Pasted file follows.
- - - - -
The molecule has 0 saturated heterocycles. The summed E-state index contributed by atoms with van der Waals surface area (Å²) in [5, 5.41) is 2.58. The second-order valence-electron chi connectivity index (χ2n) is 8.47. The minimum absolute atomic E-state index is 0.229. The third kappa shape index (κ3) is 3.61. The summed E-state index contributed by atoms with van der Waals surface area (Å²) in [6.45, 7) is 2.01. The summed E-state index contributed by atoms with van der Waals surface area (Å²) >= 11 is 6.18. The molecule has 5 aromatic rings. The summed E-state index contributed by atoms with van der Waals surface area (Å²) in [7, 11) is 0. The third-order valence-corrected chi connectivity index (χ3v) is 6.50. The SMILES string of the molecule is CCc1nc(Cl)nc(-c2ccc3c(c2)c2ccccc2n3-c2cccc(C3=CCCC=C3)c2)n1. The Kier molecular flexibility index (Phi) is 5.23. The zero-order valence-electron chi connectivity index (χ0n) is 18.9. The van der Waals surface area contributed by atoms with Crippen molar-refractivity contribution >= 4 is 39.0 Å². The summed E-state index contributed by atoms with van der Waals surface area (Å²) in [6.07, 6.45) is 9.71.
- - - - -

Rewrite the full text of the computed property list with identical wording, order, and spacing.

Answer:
The molecule has 0 saturated heterocycles. The summed E-state index contributed by atoms with van der Waals surface area (Å²) in [5, 5.41) is 2.58. The second-order valence-electron chi connectivity index (χ2n) is 8.47. The minimum absolute atomic E-state index is 0.229. The third kappa shape index (κ3) is 3.61. The summed E-state index contributed by atoms with van der Waals surface area (Å²) in [6.45, 7) is 2.01. The summed E-state index contributed by atoms with van der Waals surface area (Å²) >= 11 is 6.18. The molecule has 5 aromatic rings. The summed E-state index contributed by atoms with van der Waals surface area (Å²) in [7, 11) is 0. The third-order valence-corrected chi connectivity index (χ3v) is 6.50. The SMILES string of the molecule is CCc1nc(Cl)nc(-c2ccc3c(c2)c2ccccc2n3-c2cccc(C3=CCCC=C3)c2)n1. The Kier molecular flexibility index (Phi) is 5.23. The zero-order valence-electron chi connectivity index (χ0n) is 18.9. The van der Waals surface area contributed by atoms with Crippen molar-refractivity contribution >= 4 is 39.0 Å². The summed E-state index contributed by atoms with van der Waals surface area (Å²) in [6.07, 6.45) is 9.71.